And then another one called. And some Facebooked. And emailed.
I love that my husband is a trusted farmer. I love that he is free to care for his animals in the way that he sees fit and in a way that is best for his animals. I love that he knows how the dairy works inside and out, that there isn't a part of the planting and harvesting he can't explain, that he is willing to get up in the middle of the night to help a mama cow give birth, that he takes pride in providing a healthy product (milk) to those of us who want to drink it.
Makes me all warm and fuzzy inside. That could also be because I haven't turned the air conditioning on today. Either way.
So what about Amendment 1?
Section 35. That agriculture which provides food, energy, health benefits, and security is the foundation and stabilizing force of Missouri's economy. To protect this vital sector of Missouri's economy, the right of farmers and ranchers to engage in farming and ranching practices shall be forever guaranteed in this state, subject to duly authorized powers, if any, conferred by article VI of the Constitution of Missouri.
The amendment puts a few things in place, namely:
The rights of cows to stand together around fences, jawing about the latest in alfalfa with their neighbors.
- The ability to farm as farmers see fit. While out-of-state activists, extremists and environmentalists often have a lot of enthusiasm, they're not all that familiar with how farm life works. And they have some pretty hefty agendas and spread a lot of misinformation and fear. That's why we give farm tours and let people see what our farm is really like. It's always rewarding to watch a bus full of people visit our dairy and to hear them say afterwards, "We read a lot of weird stuff on the Internet about dairies, but it was so good to actually get to see cows and farm families in real life. You guys actually really care about them!"
- The availability of choices. That's the beauty of America right there. You can have a big farm, a small farm, an organic farm, a conventional farm, a goat farm, a pig farm, a sweet potato farm, or a pepper farm. (Ok, maybe there's no such thing but at the rate the peppers are growing in my garden right now, it sure feels it.) This amendment protects all farmers, no matter how big their farm is, which ultimately gives you, the consumer, the ability to pick and choose what kinds of products you want to eat, or not eat, when you head to the grocery store. In the end, we produce what you want. Your dollar drives what we do. That's why there are choices.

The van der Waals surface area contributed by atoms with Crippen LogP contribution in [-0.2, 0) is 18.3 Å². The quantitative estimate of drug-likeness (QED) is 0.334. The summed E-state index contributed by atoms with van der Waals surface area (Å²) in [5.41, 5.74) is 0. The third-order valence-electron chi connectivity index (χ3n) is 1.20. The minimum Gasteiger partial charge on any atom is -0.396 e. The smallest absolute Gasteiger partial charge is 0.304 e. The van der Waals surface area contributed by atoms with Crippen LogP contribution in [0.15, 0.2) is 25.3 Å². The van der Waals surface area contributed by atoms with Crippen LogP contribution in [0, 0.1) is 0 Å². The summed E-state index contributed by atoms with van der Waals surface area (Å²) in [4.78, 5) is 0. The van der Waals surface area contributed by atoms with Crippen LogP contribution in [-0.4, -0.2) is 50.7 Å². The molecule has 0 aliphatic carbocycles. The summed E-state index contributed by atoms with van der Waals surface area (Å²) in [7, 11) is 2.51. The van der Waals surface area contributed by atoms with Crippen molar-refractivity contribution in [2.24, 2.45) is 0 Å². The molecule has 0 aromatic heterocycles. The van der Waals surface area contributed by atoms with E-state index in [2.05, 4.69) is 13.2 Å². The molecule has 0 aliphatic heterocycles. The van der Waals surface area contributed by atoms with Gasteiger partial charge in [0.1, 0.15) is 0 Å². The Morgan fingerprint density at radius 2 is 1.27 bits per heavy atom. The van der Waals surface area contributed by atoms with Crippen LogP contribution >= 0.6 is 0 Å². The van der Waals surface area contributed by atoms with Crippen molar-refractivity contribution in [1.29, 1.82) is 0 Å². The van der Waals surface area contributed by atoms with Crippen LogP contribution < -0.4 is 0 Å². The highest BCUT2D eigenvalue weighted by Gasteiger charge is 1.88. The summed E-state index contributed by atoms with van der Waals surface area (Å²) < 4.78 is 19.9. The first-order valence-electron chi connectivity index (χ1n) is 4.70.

- Continued protection. The current right-to-farm laws came about because of a lack of #1. People who lived or moved in next to a farm family and didn't like the smell of a hog farm or were annoyed that their neighbor's slow-moving tractor hindered their drive home or disliked the amount of dust or flies on nearby farms could simply sue the farm family, shut down their farm, and that was that. So laws were put in place, and they served essentially to remind consumers that farming is sometimes dirty, messy, smelly business. It's not all butterflies and unicorns dancing in the meadow under the glow of a soft morning sun. Animals smell. The earth has dust. Tractors simply can't move safely at high speeds. Those laws protect farm families and their property, which, by the way, almost any farmer would love to chat with you about! And let's also be clear: Farmers still have to follow all the same laws as before.
- More conversation. Words means things, and in a discussion about food, it's important to start out with some basic definitions so that we're all on the same page. Talking about farming and farmers and what those things mean is a true joy and always a learning experience for us and for others. To some, we're family farmers (like 98% of the farms in America!). To others, we're corporate farmers (because we have more than two cows and provide lots of local *gasp* milk for the Kansas City area). We love to chat with people about what it means to be both. Because at the end of the day, that's what we are. We're a family who farms, and we happen to be blessed to do so in a robust way. Talking about this amendment allows us as farmers and you as consumers to talk about what you're hearing in the news and then what it looks like in real life.
Voting yes on Amendment 1 doesn't mean farmers are given free reign. Farming remains a highly regulated industry (We recently noticed that the dairy is inspected by the government more often than a Panera restaurant is!), and that won't change a bit. All the laws and regulations still apply to farmers.
It simply means that my husband gets to continue to take care of his land and animals, alongside his family and employees, just as he has been and his family has been for six generations.
And when land and animals are well taken care of, they usually take good care of farmers in return, which means that, at the end of the day, you as the consumer still have the ability to choose whatever kind of milk, pork, chicken and beef you want.
Now let's eat up.
I'll bring the peppers.